The U.S. Department of Labor issued its long-awaited Final Rule establishing its current independent contractor test. The test governs when employers can permissibly classify workers as independent contractors under federal law, specifically the Fair Labor Standards Act. Employers have been awaiting this Final Rule, or, at the very least, some level of certainty, for a year and a half since the Department of Labor issued its proposed rule in October 2022. This Final Rule comes at a busy time for the Department of Labor with President Biden also recently renominating Acting Secretary Julie Su for Labor Secretary again after a failed first nomination.
The Final Rule largely mirrors the proposed rule and includes a six-factor, totality-of-the-circumstances test:
- The degree to which the employer controls how the work is done;
- The worker’s opportunity for profit or loss;
- The amount of skill and initiative required for the work;
- The degree of permanence of the working relationship;
- The worker’s investment in equipment or materials required for the task; and
- The extent to which the service rendered is an integral part of the employer’s business.
No factor has a predetermined weight, and they are not exhaustive. Meaning, the Department of Labor and courts now have flexibility to apply any given set of facts to the factors and weigh other external criteria. As always has been the case, employer internal classifications and labels are immaterial; what matters are the facts and the worker’s relationship with the company.
The difference between employee and independent contractor status can be significant in multiple aspects of employment law. If a worker is determined to be an employee under the test but is misclassified as an independent contractor, the worker is entitled to overtime for all hours worked over 40 in a workweek if non-exempt, as well as workers’ compensation coverage, unemployment compensation contributions, and other employee benefits. Employers are responsible for unpaid payroll taxes as well. Under the National Labor Relations Act, the difference is the right to unionize and engage in protected concerted activity.
The Final Rule rescinds the January 2021 test promulgated during the expiration of President Trump’s term. Under that test, two core factors were given great weight: (1) an employer’s control over a worker’s work; and (2) the worker’s opportunity for profit and loss. Those factors predominated in determining whether a worker was properly classified as an independent contractor; however, they no longer will under the Department of Labor’s new test. The Final Rule is expected to have major implications for the gig economy as well as consultants, trainers, and outsourced professionals like Human Resources and Information Technology.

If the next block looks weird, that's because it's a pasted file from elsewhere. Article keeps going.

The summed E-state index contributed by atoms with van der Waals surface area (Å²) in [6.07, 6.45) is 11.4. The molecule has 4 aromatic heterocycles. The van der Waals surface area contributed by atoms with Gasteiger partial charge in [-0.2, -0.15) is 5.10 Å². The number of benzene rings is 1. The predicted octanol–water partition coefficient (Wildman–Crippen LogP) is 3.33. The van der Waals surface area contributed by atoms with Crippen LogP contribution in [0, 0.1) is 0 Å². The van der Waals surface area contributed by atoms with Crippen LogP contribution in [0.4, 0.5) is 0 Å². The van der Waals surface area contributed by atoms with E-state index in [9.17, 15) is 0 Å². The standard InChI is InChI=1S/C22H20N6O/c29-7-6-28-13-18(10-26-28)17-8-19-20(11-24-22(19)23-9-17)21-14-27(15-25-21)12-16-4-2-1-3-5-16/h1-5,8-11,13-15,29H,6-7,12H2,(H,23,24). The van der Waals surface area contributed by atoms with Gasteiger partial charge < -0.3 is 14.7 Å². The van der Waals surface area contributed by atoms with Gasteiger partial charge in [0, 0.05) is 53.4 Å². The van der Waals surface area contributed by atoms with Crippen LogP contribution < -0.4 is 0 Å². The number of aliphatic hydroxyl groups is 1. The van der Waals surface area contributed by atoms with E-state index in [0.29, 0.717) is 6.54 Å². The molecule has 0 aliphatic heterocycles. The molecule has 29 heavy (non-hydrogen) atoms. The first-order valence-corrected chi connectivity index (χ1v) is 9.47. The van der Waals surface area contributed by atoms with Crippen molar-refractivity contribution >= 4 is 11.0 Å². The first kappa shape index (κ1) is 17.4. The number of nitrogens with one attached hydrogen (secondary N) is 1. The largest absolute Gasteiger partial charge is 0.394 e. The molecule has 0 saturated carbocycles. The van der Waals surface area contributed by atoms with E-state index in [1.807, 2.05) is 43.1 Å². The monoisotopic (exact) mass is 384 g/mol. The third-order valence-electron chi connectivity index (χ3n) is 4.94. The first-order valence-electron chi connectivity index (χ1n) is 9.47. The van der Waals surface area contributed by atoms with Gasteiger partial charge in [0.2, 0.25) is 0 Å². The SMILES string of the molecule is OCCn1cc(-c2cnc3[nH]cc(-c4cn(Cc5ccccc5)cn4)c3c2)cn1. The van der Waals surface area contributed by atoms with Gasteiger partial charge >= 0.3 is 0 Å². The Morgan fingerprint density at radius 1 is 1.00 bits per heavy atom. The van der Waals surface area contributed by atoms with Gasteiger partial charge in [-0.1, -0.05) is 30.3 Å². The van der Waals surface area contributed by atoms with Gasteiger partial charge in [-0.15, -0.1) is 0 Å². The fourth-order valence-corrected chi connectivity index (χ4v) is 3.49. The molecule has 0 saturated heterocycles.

This Final Rule will take effect on March 11, 2024. Employers should be mindful that different tests may apply based on the applicable law, agency, or state. For example, the Internal Revenue Service and the National Labor Relations Board both have different tests. State laws may vary as well. If companies classify certain workers as independent contractors, it is important to ensure that compliance exists across all tests. It is possible that a worker could be lawfully classified as an independent contractor under one test but not the next.
It is time to review workers classified as independent contractors to ensure compliance with this new test as well as the NLRB’s and the IRS’s tests. Often, the relationship may exist in a gray area, with some factors favoring employee status and others favoring independent contractor status. It is valuable to speak with employment counsel to evaluate the position’s classification and role with the company. Misclassifications can be very costly and spawn civil suits and audits. If you have any questions about the Final Rule or employment-related inquiries at large, please contact Caleb P. Setlock or any member of Barley Snyder’s Employment Practice Group.
DISCLAIMER: The information in this alert should not be construed as legal advice to be relied upon nor to create an attorney/client relationship. Please note that the reader’s or an industry’s specific situation or circumstances will vary; thus, for example, an approach that is advisable in one industry may not be appropriate in another. If you have questions about your situation or about how to apply the information contained in this alert to your situation or industry, you should reach out to an attorney.